Things that make me anxious, part 7: Clouds.
Today my brain broke.
A heavy cloud descended on my brow and darkened the world. It was probably my own fault, I've been ignoring that little "you have 63 updates waiting" box for far too long and forgetting to shut down and restart.
And so my head has yet another fog in it. This one is very different to that mysterious derealisation cloud I spoke about on Wednesday. This one is sinister and chaotic and made of anger, sadness and injustice. It is full of hot rain and rage and it sits right on the front of my forehead, weighing down on my thoughts. It is stormy, invasive and blinding and every attempted distraction is futile.
I am lucky to have a usually sunny outlook. Anxiety and depression so often go hand in hand, but for me that hasn't been the case. It must take up so much energy to fight them both at the same time - this one Sunday is crippling to me, but the temporary nature of it keeps me mostly calm.
It's important to recognise that not all anxiety means an Anxiety Disorder and feeling depressed doesn't always mean you have Depression. A dark day can really take it out of you though, and that's OK. The things that make me feel better won't necessarily work for you, because we are all individuals, united by - but not defined by - our struggles.
We all have different sunshines. We all have different clouds. We all have different Sundays: mine feels like a Joy Division song.
I've mentioned before (in fact, see me talk about it in THIS YouTube video), that anxiety as a "feeling" or "emotion" is a totally normal part of life, that you'll all have experienced. It's a side effect of the alert system that kicks our body into action when faced with danger. A lot of the symptoms of anxiety - the heart racing, nausea and breathlessness is caused by adrenaline - which is a hormone that is released to prepare our bodies for physical exertion (i.e. "fight" or "flight").
I know that it's natural to strive for success - passion drives ambition and, if there's something that you're driven by, it's natural to want to make a "success" of it. The point I'd really like to drive home here, is that success does not make someone immune to mental illness and its symptoms. Success is nice, sure, but it doesn't necessarily equals happiness - and until we recognise that, we're going to continue to stigmatise ourselves and others.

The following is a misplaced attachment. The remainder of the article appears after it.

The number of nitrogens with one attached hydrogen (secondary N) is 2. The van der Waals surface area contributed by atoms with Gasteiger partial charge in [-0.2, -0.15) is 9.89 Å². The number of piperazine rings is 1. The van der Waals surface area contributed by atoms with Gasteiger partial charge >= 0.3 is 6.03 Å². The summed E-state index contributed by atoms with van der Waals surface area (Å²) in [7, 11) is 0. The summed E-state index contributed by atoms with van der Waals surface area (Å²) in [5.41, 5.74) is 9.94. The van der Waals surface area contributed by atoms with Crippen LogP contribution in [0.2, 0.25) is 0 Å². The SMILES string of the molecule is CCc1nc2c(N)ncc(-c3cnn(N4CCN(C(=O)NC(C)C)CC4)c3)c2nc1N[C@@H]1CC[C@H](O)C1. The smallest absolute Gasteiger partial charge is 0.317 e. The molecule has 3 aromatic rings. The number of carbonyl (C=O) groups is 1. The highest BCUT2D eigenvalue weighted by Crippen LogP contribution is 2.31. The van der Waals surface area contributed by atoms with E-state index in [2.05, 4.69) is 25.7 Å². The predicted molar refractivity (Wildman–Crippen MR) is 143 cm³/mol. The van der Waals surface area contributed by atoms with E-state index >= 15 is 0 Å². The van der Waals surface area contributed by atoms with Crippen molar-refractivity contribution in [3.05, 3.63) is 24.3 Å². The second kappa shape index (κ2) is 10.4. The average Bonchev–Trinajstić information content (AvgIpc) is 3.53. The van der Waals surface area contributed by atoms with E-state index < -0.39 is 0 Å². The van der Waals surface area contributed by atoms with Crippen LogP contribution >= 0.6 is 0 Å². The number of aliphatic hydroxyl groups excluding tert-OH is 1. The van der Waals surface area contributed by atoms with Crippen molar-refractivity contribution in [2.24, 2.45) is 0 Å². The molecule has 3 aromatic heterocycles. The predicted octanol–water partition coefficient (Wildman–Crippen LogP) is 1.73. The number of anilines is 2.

It can take a long time for someone to come to terms with a mental illness diagnosis. It’s also difficult to accept how hard it is to access talk therapy and counselling and waiting lists are long. Symptoms can be debilitating and learning to live with them is draining. Finding the right medication and best dosage is a process that can take months or even years. There’s still stigma and judgement and a lack of awareness, meaning that people living with mental illness can be mistreated, even by the people they are closest to.
Dear person reading this letter,
I understand that life can be difficult and I hope that this letter finds you well. There are so many obligations and obstacles in life, it’s absolutely OK to feel exhausted and fed up. It’s to be expected.
So your friend* has Anxiety Disorder (or another mental illness), and you're unsure of how you can help? Step 1 is to make sure that you are being kind and that what you're saying is sending a message of love and support, as opposed to one of criticism and judgement.
There are some posts that are really scary to write/publish, even for someone who writes and talks about mental illness ALL THE TIME. This is one of those posts.
It's so important that people are as open about their bad days as they are about their good - it helps us feel better understood and less isolated.
I couldn't really do what I do, without being completely honest with you.
I wish more than anything that mental health support was available to everyone. Every one of us has mental health, whether or not we’re ill, and learning how to nurture our own is critical because here’s the thing: you can really damage your own mental health by not taking care of it.
The reality is that by neglecting your own mental health, you could potentially make yourself more ill.
I’m not suggesting in any way that you are responsible for your mental illness, that is totally beyond your control - and I really do feel your pain. I am suggesting that you are responsible for your mental health, as far as that there are things you can do to help it along.
I've been very unwell lately, and wanted to give you all a little update on where I'm at emotionally and with my mental health.